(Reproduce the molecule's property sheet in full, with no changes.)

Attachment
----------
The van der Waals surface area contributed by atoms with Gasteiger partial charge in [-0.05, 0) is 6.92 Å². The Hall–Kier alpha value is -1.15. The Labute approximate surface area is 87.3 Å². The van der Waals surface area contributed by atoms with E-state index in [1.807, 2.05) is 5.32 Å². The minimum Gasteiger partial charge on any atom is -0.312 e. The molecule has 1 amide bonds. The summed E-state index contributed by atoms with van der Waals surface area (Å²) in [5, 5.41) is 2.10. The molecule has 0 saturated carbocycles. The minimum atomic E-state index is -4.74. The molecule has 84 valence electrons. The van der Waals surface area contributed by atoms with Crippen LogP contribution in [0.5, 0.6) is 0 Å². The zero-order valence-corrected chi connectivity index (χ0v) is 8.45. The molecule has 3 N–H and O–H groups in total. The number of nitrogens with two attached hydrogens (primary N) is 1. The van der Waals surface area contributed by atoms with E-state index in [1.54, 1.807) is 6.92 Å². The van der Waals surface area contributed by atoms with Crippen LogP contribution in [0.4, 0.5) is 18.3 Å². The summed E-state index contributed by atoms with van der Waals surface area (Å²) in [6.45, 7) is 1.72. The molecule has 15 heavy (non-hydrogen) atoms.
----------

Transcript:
The van der Waals surface area contributed by atoms with Gasteiger partial charge in [-0.05, 0) is 6.92 Å². The Hall–Kier alpha value is -1.15. The Labute approximate surface area is 87.3 Å². The van der Waals surface area contributed by atoms with E-state index in [1.807, 2.05) is 5.32 Å². The minimum Gasteiger partial charge on any atom is -0.312 e. The molecule has 1 amide bonds. The summed E-state index contributed by atoms with van der Waals surface area (Å²) in [5, 5.41) is 2.10. The molecule has 0 saturated carbocycles. The minimum atomic E-state index is -4.74. The molecule has 84 valence electrons. The van der Waals surface area contributed by atoms with Crippen LogP contribution in [0.5, 0.6) is 0 Å². The zero-order valence-corrected chi connectivity index (χ0v) is 8.45. The molecule has 3 N–H and O–H groups in total. The number of nitrogens with two attached hydrogens (primary N) is 1. The van der Waals surface area contributed by atoms with E-state index in [1.54, 1.807) is 6.92 Å². The van der Waals surface area contributed by atoms with Crippen LogP contribution in [0.4, 0.5) is 18.3 Å². The summed E-state index contributed by atoms with van der Waals surface area (Å²) in [6.45, 7) is 1.72. The molecule has 15 heavy (non-hydrogen) atoms.